Says Jack McCarthy, Managing Director of the AppleTree Institute for Education Innovation (a Catalogue nonprofit), “Here is a place where funding is in place, universal preschool is policy” [...] If the quality could be improved and ensured for all, “we could close the achievement gap here in five years.”

Hiring teachers with college and advanced degrees to create preschool centers of excellence in language and literacy, and guaranteeing the necessary training and professional development, is central to AppleTree’s mission. You can catch a glimpse inside an AppleTree classroom here.

Around Town: February 22-24

Apologies for the delay, friends! Check out some fun and local weekend ideas at …

Educational Theatre Company (AHC Hunter’s Park:, 2021 N. Nelson Street, Arlington, VA)

This year, ETC launched a new intergenerational model where seniors and college students participated in theatre exercises together to create a strong ensemble. Come check out the results this weekend! More information here.

Joy of Motion Dance Center (Atlas Performing Arts Center, 1333 H Street NE)

On Friday at 10:30 PM, enjoy DCypher Dance’s hip hop fusion: contemporary hip hop theatre to the latest, hottest new school moves. Only one performance tonight — so be sure to nab tickets.

Dance Place (3225 8th Street NE)

On Saturday at 8:00 PM and Sunday at 4:00 PM, Israeli choreographer Idan Cohen presents an ecstatic piece set to the sound of W.A. Mozart’s Solo Piano Sonatas. Learn more this way.

Anacostia Watershed Society?(Huerich Park, 2916 Nicholson Street, Hyattsville, MD) — Cancelled

AWS is working to restore a section of streambank along the Northwest Branch of the Anacostia River on Saturday at 10:00 AM. Volunteer sign up right this way.

Guest Post: Seabury Resources for Aging

Since 1924, Seabury Resources for Aging has provided personalized, affordable services and housing options to help older adults in the greater Washington, DC area live with independence and dignity. Offering 355 units of the most affordable senior housing around, Seabury is dedicated to low-income seniors and those in need of assisted living in Greater Washington. Its retirement community has served over 1,200 seniors in 35 years and offers volunteer opportunities, activities, meals and even a hair salon for residents.

The following post comes from Seabury’s blog — check it out and learn about a great way to give back to the community through in-kind giving. This post was written by Monise W. Quidley, CFRE, the Director of Development for Seabury Resources for Aging.

Got Gifts?

The other day I was cleaning out my closet and garage (one of those must-do New Year’s resolution things) and was pretty amazed at some of the things I found. There were the usual suspects, the things with stains and that were broken, things “toooooo” small, things outdated, and those other things I just didn’t like or want. But what was so surprising, in the middle of all of the mess, I was finding lots of loot that still had tags and/or were brand new in the box items. Once looked at and never used items in pristine condition.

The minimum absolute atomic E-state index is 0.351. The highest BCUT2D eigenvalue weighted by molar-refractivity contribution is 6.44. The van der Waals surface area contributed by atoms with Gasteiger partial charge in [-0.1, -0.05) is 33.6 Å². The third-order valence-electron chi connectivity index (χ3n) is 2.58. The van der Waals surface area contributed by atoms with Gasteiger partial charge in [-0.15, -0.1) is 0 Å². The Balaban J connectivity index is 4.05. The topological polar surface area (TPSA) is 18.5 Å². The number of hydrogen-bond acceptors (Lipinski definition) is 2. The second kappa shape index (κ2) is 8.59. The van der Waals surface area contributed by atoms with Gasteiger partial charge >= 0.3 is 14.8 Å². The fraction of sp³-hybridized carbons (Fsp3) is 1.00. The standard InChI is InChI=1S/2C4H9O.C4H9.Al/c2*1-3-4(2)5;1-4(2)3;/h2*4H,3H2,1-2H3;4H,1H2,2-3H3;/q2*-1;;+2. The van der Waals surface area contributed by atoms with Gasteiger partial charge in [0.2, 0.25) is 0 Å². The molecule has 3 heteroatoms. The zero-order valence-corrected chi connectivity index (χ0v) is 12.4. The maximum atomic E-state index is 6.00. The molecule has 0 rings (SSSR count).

I guess in my best “thank you for the gift”, “this is exactly what I wanted”, “oh how beautiful” spirit, I had planned to re-gift some of those items. Nice things, just not necessarily for me. While taking a break, and drinking some sweet iced tea, it dawned on me. I can put these new, in the box, never been used gifts to a good use. I would give them to my favorite charity.

Most nonprofits have a great need for such things to use with and for their clients and staff as well as creating a beautiful basket for their silent auction or banquet event. So I decided I would start with Seabury and donate some of my findings, perfumes, baskets, art work, purses, cutlery, vases, and jewelry to name a few to our upcoming Leadership in Aging Celebration on June 6th. Can’t wait to see how nice my items will look all dressed up and ready to be auctioned. This is a terrific way to help a charity and also get credit for an in-kind donation which is tax-deductible.

Maybe my New Year’s resolution will inspire you (and your family and friends) to consider donating some of your brand new and stuck in-the-back-of-the-closet items to your favorite charity. If you would like to help Seabury Resources for Aging, please send me an email (mquidley@seaburyresources.org) and I’ll make the most of your unwanted items by giving them new life and making someone else happy during the silent and live auctions at our reception. Remember, one man or woman’s trash is another man or woman’s treasure!

As mentioned in Seabury’s blog post, in kind donations can be used for Seabury’s Leadership in Aging Celebration on June 6th. The Seabury Leadership in Aging Celebration is Seabury’s signature event featuring the presentation of this year’s recipients of the Seabury Leadership in Aging Awards. The Awards are given to honor outstanding service to older adults in the greater Washington, DC area and nationally.

Previous honorees include Stuart Rosenthal, publisher and editor of The Beacon Newspapers, The Medical House Call Program at MedStar Washington Hospital Center, The Morris and Gwendolyn Cafritz Foundation; David N. Gamse, Executive Director, Jewish Council for the Aging; Steve Gurney, Founder and Publisher, Guide to Retirement Living SourceBook; Vera Waltman Mayer, Coordinator Emeritus of the DC Long Term Care Coalition; Dr. J.C. Hayward, Vice President for Media Outreach, WUSA9TV to name a few.